| Parliamentary Developments
Electoral Law: The Electoral and Referendum Amendment Act (No. 1) 2001 was assented to on 28 April 2001. It amends the Commonwealth Electoral Act 1918 and the Referendum (Machinery Provisions) Act 1984 with a view to incorporating technical amendments contained in recommendations of the Joint Standing Committee on Electoral Matters' report on the 1998 federal election.
Standing Orders: 31 January 2001 marked the entry into force of the amendments to the Standing Orders of the Senate and House of Representatives consisting of inserting a new article in each set of Standing Orders in order to limit possibilities for MPs to hold more than one office concurrently. The new provisions stipulate that when an MP takes up office, he or she must provide the Speaker of his or her Chamber with all information on the other mandates, functions and offices of a political nature that he or she exercises, with a view to the application of the provisions relating to incompatibilities and prohibitions concerning ministers, former ministers and ministers of States, as well as members and former members of legislative chambers.
Parliament of Canada Act: On 4 June 2001, the Government introduced amendments to this Act regarding increases in MPs' salaries. The legislation was based on the recommendations of a Commission to Review Allowances of Parliamentarians, which was appointed following the November 2000 federal general election. As recommended, the bill proposes to convert the tax-free expense allowance into a taxable allowance and adds it to the base salary of MPs, which would accordingly be increased by 20%.
Standing Orders: On 24 April 2001, the Standing Orders of the Folketing was amended introducing changes regarding the Parliamentary Groups and the collective employment agreement for the staff of the Folketing Ombudsman.
The practice of approval of a parliamentary group entitled to parliamentarian rights and benefits corresponding to those of the parties, has now been codified in the Standing Orders. It is stated that in order to be considered a parliamentary group, such a body must consist of
The Standing Orders also now entitle the Folketing Ombudsman to enter into agreements with two major unions concerning payment of the employees of this institution.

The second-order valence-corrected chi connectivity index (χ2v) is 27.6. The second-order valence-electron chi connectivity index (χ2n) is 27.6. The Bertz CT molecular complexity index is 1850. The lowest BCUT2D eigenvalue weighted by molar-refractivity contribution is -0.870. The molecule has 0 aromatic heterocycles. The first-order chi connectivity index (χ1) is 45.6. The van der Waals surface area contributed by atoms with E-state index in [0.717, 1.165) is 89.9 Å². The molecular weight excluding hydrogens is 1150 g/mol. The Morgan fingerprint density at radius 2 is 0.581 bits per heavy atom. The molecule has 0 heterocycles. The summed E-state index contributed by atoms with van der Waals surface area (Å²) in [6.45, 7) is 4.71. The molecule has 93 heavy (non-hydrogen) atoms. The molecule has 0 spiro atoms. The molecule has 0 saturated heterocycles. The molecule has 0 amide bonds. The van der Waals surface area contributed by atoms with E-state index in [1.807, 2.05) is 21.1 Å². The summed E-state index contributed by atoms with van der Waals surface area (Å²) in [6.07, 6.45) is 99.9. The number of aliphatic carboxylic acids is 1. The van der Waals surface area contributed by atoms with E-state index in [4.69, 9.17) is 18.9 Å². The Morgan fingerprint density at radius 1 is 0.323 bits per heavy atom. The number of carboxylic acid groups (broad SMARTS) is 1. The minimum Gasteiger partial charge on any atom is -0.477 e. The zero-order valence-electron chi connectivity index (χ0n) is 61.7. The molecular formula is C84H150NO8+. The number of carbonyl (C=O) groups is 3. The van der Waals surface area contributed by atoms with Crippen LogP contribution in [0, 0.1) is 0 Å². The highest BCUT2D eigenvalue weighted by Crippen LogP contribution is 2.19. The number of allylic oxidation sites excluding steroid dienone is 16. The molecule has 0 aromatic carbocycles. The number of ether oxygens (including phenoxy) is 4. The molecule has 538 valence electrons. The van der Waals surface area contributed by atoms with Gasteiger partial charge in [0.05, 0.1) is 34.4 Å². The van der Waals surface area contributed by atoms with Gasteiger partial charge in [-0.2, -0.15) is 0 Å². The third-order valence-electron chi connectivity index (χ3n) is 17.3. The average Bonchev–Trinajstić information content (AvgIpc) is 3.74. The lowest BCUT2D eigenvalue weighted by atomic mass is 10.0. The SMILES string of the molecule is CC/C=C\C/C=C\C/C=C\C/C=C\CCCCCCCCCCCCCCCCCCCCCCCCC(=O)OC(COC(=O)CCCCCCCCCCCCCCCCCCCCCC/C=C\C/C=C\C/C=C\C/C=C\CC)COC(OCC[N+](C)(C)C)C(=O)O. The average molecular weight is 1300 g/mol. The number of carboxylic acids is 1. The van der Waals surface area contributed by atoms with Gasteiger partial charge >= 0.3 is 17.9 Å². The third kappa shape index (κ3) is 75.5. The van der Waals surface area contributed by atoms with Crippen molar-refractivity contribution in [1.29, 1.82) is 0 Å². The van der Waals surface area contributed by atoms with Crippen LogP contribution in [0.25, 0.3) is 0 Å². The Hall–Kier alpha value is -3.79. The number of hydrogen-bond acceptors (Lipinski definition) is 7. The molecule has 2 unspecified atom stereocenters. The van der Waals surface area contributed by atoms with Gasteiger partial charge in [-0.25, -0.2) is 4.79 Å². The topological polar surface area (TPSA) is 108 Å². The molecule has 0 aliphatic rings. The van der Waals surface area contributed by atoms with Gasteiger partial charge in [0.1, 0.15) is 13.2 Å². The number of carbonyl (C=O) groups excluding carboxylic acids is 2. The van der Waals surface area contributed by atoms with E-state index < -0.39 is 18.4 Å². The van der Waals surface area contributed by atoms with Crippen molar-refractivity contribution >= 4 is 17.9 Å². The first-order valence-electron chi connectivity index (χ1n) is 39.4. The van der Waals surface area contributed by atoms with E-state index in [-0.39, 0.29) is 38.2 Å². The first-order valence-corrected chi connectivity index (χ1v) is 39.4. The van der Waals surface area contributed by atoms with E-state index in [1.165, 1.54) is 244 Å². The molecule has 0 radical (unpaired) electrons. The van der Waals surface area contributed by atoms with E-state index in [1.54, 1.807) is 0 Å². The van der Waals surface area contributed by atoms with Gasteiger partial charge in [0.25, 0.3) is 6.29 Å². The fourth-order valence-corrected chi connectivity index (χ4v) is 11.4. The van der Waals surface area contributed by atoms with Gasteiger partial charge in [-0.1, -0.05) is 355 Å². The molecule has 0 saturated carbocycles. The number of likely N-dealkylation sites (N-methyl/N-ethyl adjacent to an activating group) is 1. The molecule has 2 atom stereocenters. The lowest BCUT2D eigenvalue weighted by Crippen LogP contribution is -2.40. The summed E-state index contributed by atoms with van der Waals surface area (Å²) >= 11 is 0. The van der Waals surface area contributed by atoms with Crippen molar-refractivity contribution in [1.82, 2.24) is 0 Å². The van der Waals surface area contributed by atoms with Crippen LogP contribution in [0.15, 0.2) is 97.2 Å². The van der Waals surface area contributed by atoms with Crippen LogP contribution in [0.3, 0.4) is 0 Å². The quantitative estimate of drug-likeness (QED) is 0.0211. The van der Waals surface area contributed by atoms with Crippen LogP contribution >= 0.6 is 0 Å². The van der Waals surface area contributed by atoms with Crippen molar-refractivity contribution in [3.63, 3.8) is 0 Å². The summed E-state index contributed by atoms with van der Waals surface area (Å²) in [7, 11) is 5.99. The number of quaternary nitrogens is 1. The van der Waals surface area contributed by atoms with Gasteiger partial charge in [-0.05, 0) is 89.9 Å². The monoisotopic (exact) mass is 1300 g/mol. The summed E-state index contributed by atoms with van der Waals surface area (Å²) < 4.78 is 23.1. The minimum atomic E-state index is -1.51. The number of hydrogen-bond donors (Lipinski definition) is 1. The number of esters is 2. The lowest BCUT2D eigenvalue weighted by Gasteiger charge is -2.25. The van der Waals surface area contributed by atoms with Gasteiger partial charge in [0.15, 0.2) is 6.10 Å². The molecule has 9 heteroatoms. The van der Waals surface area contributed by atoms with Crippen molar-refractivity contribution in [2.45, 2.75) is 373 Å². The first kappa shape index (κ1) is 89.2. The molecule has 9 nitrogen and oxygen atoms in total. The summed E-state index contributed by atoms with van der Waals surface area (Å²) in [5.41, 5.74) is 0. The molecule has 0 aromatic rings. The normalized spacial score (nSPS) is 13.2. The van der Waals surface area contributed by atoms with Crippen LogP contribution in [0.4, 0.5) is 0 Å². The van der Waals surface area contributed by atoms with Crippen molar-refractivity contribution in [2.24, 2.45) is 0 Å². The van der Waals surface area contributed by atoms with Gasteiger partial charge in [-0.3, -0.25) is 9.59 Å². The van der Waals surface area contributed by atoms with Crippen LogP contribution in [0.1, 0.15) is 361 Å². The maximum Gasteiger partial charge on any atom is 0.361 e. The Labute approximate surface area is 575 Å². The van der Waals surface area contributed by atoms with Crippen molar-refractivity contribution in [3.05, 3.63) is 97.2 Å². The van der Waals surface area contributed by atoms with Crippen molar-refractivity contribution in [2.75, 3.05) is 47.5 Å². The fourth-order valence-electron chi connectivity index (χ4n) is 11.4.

- who have been elected in the last parliamentary election representing a certain political party, and who still represent this party;
- who establish a new group and a new party which obtains the right to nomination according to the rules of the Parliamentary Election Act;
- who join an existing party which is not represented in the Folketing, but entitled to nomination, or
- of whom nobody belongs to the party on whose ticket they were elected, but who continue as a united group with a common policy.
Constitution: Two articles of the German Constitution have been amended. One amendment now makes possible to establish a legal arrangement for the extradition of Germans to an international court of law or to a Member State of the European Union as an exception to the general ban on extraditions. The other amendment permits women to serve in the German armed forces in a combat role on a voluntary basis.
Federal Election Act: On 4 May 2001, two amendments to this Act were passed. The first one facilitates the formation of election committees and restricted access to personal information in election registers as well as establishes a more detailed definition of requirements for the nomination of candidates by parties. It also lays down new regulations for compensation paid to the state governments for costs incurred in connection with the general election. The second refers to the adjustment of constituencies to population trends in the Federal Länder.
Members of Parliament Act: Various sections of this Act were amended at the end of 2000 to allow an increase in the salary and expense allowance for Members of Parliament as of 1 January 2001 in three annual steps of 1.9% each, as well as adjusting accordingly the basis for assessment of the old-age pension of Members.
Law on the status of MPs: This law was amended to stipulate that MPs and all members of their family living with them must submit annual written declarations of assets. According to the law, this declaration is made public by the Speaker of the National Assembly.